Shape memory polymer composites are high-performance composites, formulated using fibre or fabric reinforcement and shape memory polymer resin as the matrix. Since a shape memory polymer resin is used as the matrix, these composites have the ability to be easily manipulated into various configurations when they are heated above their activation temperatures and will exhibit high strength and stiffness at lower temperatures. They can also be reheated and reshaped repeatedly without losing their material properties. These composites are ideal for applications such as lightweight, rigid, deployable structures; rapid manufacturing; and dynamic reinforcement.
High strain composites are another type of high-performance composites that are designed to perform in a high deformation setting and are often used in deployable systems where structural flexing is advantageous. Although high strain composites exhibit many similarities to shape memory polymers, their performance is generally dependent on the fibre layout as opposed to the resin content of the matrix.
Composites can also use metal fibres reinforcing other metals, as in metal matrix composites (MMC) or ceramic matrix composites (CMC), which includes bone (hydroxyapatite reinforced with collagen fibres), cermet (ceramic and metal) and concrete. Ceramic matrix composites are built primarily for fracture toughness, not for strength. Another class of composite materials involve woven fabric composite consisting of longitudinal and transverse laced yarns. Woven fabric composites are flexible as they are in form of fabric.
Organic matrix/ceramic aggregate composites include asphalt concrete, polymer concrete, mastic asphalt, mastic roller hybrid, dental composite, syntactic foam and mother of pearl. Chobham armour is a special type of composite armour used in military applications.
Additionally, thermoplastic composite materials can be formulated with specific metal powders resulting in materials with a density range from 2 g/cm³ to 11 g/cm³ (same density as lead). The most common name for this type of material is "high gravity compound" (HGC), although "lead replacement" is also used. These materials can be used in place of traditional materials such as aluminium, stainless steel, brass, bronze, copper, lead, and even tungsten in weighting, balancing (for example, modifying the centre of gravity of a tennis racquet), vibration damping, and radiation shielding applications. High density composites are an economically viable option when certain materials are deemed hazardous and are banned (such as lead) or when secondary operations costs (such as machining, finishing, or coating) are a factor.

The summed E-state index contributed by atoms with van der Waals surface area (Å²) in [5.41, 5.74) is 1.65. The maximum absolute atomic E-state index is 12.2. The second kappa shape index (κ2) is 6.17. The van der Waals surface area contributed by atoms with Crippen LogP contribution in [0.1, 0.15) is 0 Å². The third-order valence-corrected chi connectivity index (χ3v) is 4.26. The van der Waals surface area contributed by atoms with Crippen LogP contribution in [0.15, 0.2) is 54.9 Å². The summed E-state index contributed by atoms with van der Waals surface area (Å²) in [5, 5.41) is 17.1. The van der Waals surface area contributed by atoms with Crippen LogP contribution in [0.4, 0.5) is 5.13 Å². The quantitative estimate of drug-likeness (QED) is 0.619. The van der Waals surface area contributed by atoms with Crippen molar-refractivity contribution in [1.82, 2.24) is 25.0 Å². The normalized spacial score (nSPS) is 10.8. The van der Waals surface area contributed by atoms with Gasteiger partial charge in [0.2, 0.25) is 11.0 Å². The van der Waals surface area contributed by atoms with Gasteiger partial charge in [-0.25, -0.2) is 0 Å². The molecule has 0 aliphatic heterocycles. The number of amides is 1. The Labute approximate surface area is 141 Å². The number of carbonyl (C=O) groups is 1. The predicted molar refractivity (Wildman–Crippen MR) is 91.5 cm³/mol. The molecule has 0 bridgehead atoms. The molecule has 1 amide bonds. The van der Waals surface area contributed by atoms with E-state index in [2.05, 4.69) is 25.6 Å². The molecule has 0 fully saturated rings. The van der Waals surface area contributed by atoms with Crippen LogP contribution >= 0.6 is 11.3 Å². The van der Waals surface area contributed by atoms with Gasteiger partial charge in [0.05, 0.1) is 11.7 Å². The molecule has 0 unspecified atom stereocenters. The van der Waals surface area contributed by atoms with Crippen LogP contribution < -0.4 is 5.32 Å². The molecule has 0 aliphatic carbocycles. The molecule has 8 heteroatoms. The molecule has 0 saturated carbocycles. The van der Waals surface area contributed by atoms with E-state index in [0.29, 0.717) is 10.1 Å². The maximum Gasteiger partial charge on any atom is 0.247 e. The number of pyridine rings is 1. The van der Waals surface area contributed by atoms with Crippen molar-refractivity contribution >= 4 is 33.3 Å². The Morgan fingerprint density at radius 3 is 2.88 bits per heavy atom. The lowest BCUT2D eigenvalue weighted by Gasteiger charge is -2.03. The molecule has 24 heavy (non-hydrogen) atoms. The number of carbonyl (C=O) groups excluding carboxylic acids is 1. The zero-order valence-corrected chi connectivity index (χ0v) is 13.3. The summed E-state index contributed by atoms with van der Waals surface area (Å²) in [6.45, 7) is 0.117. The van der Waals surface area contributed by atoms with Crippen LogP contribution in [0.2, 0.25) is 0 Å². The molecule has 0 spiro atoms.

A sandwich-structured composite is a special class of composite material that is fabricated by attaching two thin but stiff skins to a lightweight but thick core. The core material is normally low strength material, but its higher thickness provides the sandwich composite with high bending stiffness with overall low density.
Wood is a naturally occurring composite comprising cellulose fibres in a lignin and hemicellulose matrix. Engineered wood includes a wide variety of different products such as wood fibre board, plywood, oriented strand board, wood plastic composite (recycled wood fibre in polyethylene matrix), Pykrete (sawdust in ice matrix), Plastic-impregnated or laminated paper or textiles, Arborite, Formica (plastic) and Micarta. Other engineered laminate composites, such as Mallite, use a central core of end grain balsa wood, bonded to surface skins of light alloy or GRP. These generate low-weight, high rigidity materials.
Particulate composites have particle as filler material dispersed in matrix, which may be nonmetal, such as glass, epoxy. Automobile tire is an example of particulate composite.
Advanced diamond-like carbon (DLC) coated polymer composites have been reported where the coating increases the surface hydrophobicity, hardness and wear resistance.
Fibre-reinforced composite materials have gained popularity (despite their generally high cost) in high-performance products that need to be lightweight, yet strong enough to take harsh loading conditions such as aerospace components (tails, wings, fuselages, propellers), boat and scull hulls, bicycle frames and racing car bodies. Other uses include fishing rods, storage tanks, swimming pool panels, and baseball bats. The Boeing 787 and Airbus A350 structures including the wings and fuselage are composed largely of composites. Composite materials are also becoming more common in the realm of orthopedic surgery, and it is the most common hockey stick material.